Trustpilot announcements
October 20, 2023

Over seventy percent of Americans tell ‘financial fibs’ up to four times a month — with 34 percent having hidden the amount of savings they have from their partner, Trustpilot finds

NEW YORK, US – October 20, 2023, For immediate release – New research by global review platform Trustpilot today reveals almost every American adult has committed a 'financial fib' — having lied about earnings, how much they've spent on purchases, and taken out secret loans.

A poll of 2,000 US adults found 94 percent haven’t been entirely honest about their finances at one time or another. As many as 35 percent have exaggerated how much they have in the bank, while 39 percent routinely downplay what they spend on specific items. 34 percent of respondents have kept how much savings they have from their partner, and 33 percent have lied about their financial situation to get out of social events. 

The recent cost of living crisis has had an impact with 73 percent having increasingly fibbed about their finances during the last two years. What’s more, 71 percent of those polled will tell a lie about something finance-related up to four times a month. Reasons for not always telling the truth include feeling guilty or embarrassed (42 percent), so others won’t expect them to buy things for them (51 percent), and to avoid sympathy (37 percent).

It emerged friends and colleagues (both 14 percent) are the people they’re most likely to keep information from in relation to their money or finances. And, in some instances, it has come back to haunt them — 37 percent have fallen out with family, 43 percent with friends, while 41 percent have lost the trust of others as a result of their financial fibs.

Encouragingly, most have turned to other people or tools for help and guidance — including news media (47 percent), review platforms (46 percent), and social media (46 percent).

Carolyn Jameson, Chief Consumer and Trust Officer at Trustpilot, said: “Conversations about money have never been easy and, socially, it's a divisive subject; particularly in the current economic climate. Some may feel the need to exaggerate their circumstances to impress others, some could be embarrassed by their finances, and others simply don’t want to face the reality of their situation.

"But if you lie to loved ones — or even yourself — you could find yourself in trouble, so it really is important to be able to talk to others, whether that’s your partner, a friend, or an independent professional. 

“There are increasingly more resources out there that claim to help those struggling with money management to overcome their fears and build a healthier financial future, which on the face of it sounds great, but it can be overwhelming to figure out who to trust. A great way to find the most reliable services that genuinely deliver on their promises is by checking independent review platforms, like Trustpilot, where you can see the real experiences of real people.”

Of those surveyed, as many as 40 percent have split up with a partner over something finance-related. However, 88 percent with a partner claim they’re open with their other half about one another’s financial circumstances. For the most part though, 74 percent of those polled admit they’re ‘likely’ to intentionally avoid talking about money matters with others, with 72 percent admitting they’ve been guilty of ignoring and not addressing their own financial problems — which has only made matters worse for 52 percent of Americans who’ve done this.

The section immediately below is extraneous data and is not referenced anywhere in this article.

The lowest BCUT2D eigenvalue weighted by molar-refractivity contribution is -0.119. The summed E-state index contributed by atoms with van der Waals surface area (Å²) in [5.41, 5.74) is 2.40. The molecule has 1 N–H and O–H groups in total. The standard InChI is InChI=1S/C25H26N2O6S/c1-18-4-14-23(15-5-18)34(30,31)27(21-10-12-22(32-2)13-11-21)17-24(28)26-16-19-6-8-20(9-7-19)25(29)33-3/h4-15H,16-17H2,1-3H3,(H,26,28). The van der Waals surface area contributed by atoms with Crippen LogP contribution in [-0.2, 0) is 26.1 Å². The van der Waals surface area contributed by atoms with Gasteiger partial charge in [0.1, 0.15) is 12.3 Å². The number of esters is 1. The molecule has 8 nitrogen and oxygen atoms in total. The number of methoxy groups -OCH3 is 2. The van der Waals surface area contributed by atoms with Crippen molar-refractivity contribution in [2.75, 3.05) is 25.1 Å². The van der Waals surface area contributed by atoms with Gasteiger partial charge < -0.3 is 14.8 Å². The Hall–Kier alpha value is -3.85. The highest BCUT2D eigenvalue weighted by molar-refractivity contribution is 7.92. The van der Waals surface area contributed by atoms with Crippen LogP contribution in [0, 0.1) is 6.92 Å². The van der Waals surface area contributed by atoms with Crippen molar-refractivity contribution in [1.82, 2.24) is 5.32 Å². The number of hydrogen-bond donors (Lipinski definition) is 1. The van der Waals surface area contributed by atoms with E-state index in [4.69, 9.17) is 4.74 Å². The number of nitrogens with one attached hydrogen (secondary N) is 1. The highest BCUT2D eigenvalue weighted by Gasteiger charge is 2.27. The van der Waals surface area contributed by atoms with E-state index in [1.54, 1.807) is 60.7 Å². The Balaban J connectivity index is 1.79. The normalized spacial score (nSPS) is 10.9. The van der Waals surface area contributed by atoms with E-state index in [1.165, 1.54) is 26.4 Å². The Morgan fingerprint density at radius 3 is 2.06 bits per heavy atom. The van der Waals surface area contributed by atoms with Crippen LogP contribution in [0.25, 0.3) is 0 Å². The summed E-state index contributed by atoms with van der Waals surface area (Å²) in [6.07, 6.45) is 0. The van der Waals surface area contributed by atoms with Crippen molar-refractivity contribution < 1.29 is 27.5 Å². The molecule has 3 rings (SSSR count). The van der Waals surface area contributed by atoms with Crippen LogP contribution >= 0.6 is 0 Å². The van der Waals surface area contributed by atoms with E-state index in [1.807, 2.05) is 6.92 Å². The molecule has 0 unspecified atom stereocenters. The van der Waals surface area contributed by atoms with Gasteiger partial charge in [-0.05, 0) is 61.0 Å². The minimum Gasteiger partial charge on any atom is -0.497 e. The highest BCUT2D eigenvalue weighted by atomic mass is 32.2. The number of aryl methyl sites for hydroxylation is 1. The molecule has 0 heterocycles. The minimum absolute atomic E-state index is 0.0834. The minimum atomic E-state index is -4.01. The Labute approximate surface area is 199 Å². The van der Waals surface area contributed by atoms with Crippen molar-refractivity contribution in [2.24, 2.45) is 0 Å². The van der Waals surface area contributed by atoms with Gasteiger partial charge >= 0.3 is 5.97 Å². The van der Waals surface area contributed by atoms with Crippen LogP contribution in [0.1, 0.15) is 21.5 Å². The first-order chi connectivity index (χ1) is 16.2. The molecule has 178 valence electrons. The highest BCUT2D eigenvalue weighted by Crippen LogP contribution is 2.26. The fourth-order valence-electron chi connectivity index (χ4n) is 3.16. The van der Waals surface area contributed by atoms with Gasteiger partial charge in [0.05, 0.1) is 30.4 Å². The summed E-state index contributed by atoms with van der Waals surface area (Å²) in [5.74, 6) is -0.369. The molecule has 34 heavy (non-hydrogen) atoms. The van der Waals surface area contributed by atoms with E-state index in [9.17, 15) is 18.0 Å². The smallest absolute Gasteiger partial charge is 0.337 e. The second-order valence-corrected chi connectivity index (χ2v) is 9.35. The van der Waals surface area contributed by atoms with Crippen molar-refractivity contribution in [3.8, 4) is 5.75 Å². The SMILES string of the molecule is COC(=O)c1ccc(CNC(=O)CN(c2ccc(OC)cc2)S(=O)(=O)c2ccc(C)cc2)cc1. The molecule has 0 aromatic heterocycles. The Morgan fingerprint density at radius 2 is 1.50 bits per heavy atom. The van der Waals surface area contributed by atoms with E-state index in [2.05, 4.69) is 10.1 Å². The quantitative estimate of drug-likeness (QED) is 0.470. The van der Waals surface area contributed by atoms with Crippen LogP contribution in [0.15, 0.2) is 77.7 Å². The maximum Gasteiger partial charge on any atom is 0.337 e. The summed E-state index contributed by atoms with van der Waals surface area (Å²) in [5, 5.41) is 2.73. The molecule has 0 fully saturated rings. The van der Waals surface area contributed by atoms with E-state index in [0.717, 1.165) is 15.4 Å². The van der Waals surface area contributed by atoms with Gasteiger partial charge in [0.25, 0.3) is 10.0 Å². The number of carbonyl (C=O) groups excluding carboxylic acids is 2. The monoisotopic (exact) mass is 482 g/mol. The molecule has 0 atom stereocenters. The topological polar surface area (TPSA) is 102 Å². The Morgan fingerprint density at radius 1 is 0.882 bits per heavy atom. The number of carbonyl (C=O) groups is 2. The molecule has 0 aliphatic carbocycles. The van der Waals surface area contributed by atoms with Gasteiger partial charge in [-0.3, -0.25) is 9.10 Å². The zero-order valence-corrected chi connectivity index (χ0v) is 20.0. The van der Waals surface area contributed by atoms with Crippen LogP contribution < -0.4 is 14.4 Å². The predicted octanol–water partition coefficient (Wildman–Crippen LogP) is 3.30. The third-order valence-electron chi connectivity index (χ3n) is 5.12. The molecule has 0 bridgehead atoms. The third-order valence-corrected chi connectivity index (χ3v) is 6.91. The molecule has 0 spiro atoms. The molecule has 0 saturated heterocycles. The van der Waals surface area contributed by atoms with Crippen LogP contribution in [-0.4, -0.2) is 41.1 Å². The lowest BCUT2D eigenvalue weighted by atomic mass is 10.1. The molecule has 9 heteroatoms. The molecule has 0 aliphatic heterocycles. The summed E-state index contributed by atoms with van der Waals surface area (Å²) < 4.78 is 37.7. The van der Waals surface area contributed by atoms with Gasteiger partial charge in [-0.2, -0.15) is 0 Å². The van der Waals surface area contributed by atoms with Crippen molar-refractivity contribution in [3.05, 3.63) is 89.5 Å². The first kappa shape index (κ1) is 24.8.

To read more about the financial fibs Americans tell each other, visit Trustpilot’s blog at

Top 10 financial fibs Americans tell:

  1. Lied about how much they’ve spent on something (claiming to have spent less than they did)

  2. Lied about how much they’ve spent on something (claiming to have spent more than they did)

  3. Suggested they are more well off than they are in terms of savings and investments

  4. Kept the amount of money they have in savings secret from their partner

  5. Secretly borrowed money/taken out a loan without telling their partner

  6. Lied about how much they earn (claiming to earn less than they do)

  7. Lied about their finances to get out of social events

  8. Secretly dipped into joint savings to buy something without telling their partner

  9. Lied about how much they earn (claiming to earn more than they do)

  10. Gone into their overdraft without telling their partner


About Trustpilot 

Trustpilot was founded in 2007 with a vision to create an independent currency of trust.

A digital platform that brings businesses and consumers together to foster trust and inspire collaboration. We are free to use, open to everybody, and built on transparency.

Trustpilot hosts reviews to help consumers shop with confidence and deliver rich insights to help businesses improve the experience they offer. The more consumers use our platform and share their own opinions, the richer the insights we offer businesses, and the more opportunities they have to earn the trust of consumers, from all around the world.

Over 238 million consumer reviews of businesses and products of over 980,000 domains have been posted on Trustpilot, and those numbers are growing by more than one review per second.  

Trustpilot has over 850 employees and is headquartered in Copenhagen, with operations in London, Edinburgh, New York, Denver, Melbourne, Berlin, Vilnius, Milan, and Amsterdam. 

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Caroline Viken Tuason

Communications Manager

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